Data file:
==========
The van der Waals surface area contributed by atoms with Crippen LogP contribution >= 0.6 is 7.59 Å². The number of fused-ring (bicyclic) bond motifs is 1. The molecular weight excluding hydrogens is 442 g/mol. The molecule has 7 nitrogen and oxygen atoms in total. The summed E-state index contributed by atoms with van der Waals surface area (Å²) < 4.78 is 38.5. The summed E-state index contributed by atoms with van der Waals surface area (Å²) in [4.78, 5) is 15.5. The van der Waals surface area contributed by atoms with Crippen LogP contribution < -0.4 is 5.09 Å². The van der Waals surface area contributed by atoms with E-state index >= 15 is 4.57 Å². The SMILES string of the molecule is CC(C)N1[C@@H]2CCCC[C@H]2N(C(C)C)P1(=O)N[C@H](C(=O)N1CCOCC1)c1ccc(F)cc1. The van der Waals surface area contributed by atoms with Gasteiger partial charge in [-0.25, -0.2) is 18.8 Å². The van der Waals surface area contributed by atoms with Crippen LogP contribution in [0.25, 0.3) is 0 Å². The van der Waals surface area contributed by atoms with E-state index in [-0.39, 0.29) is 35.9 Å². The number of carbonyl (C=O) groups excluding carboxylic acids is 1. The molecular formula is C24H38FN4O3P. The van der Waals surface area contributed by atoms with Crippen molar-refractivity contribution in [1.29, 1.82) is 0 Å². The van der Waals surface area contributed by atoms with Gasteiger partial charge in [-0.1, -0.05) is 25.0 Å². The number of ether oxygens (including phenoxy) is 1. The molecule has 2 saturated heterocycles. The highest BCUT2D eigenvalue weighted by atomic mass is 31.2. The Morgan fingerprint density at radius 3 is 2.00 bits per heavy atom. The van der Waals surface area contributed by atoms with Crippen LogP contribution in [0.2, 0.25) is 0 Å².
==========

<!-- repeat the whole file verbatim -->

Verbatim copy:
The van der Waals surface area contributed by atoms with Crippen LogP contribution >= 0.6 is 7.59 Å². The number of fused-ring (bicyclic) bond motifs is 1. The molecular weight excluding hydrogens is 442 g/mol. The molecule has 7 nitrogen and oxygen atoms in total. The summed E-state index contributed by atoms with van der Waals surface area (Å²) < 4.78 is 38.5. The summed E-state index contributed by atoms with van der Waals surface area (Å²) in [4.78, 5) is 15.5. The van der Waals surface area contributed by atoms with Crippen LogP contribution < -0.4 is 5.09 Å². The van der Waals surface area contributed by atoms with E-state index >= 15 is 4.57 Å². The SMILES string of the molecule is CC(C)N1[C@@H]2CCCC[C@H]2N(C(C)C)P1(=O)N[C@H](C(=O)N1CCOCC1)c1ccc(F)cc1. The van der Waals surface area contributed by atoms with Gasteiger partial charge in [-0.25, -0.2) is 18.8 Å². The van der Waals surface area contributed by atoms with Crippen LogP contribution in [0.25, 0.3) is 0 Å². The van der Waals surface area contributed by atoms with E-state index in [-0.39, 0.29) is 35.9 Å². The number of carbonyl (C=O) groups excluding carboxylic acids is 1. The molecular formula is C24H38FN4O3P. The van der Waals surface area contributed by atoms with Crippen molar-refractivity contribution in [1.29, 1.82) is 0 Å². The van der Waals surface area contributed by atoms with Gasteiger partial charge in [-0.1, -0.05) is 25.0 Å². The number of ether oxygens (including phenoxy) is 1. The molecule has 2 saturated heterocycles. The highest BCUT2D eigenvalue weighted by atomic mass is 31.2. The Morgan fingerprint density at radius 3 is 2.00 bits per heavy atom. The van der Waals surface area contributed by atoms with Crippen LogP contribution in [0.2, 0.25) is 0 Å².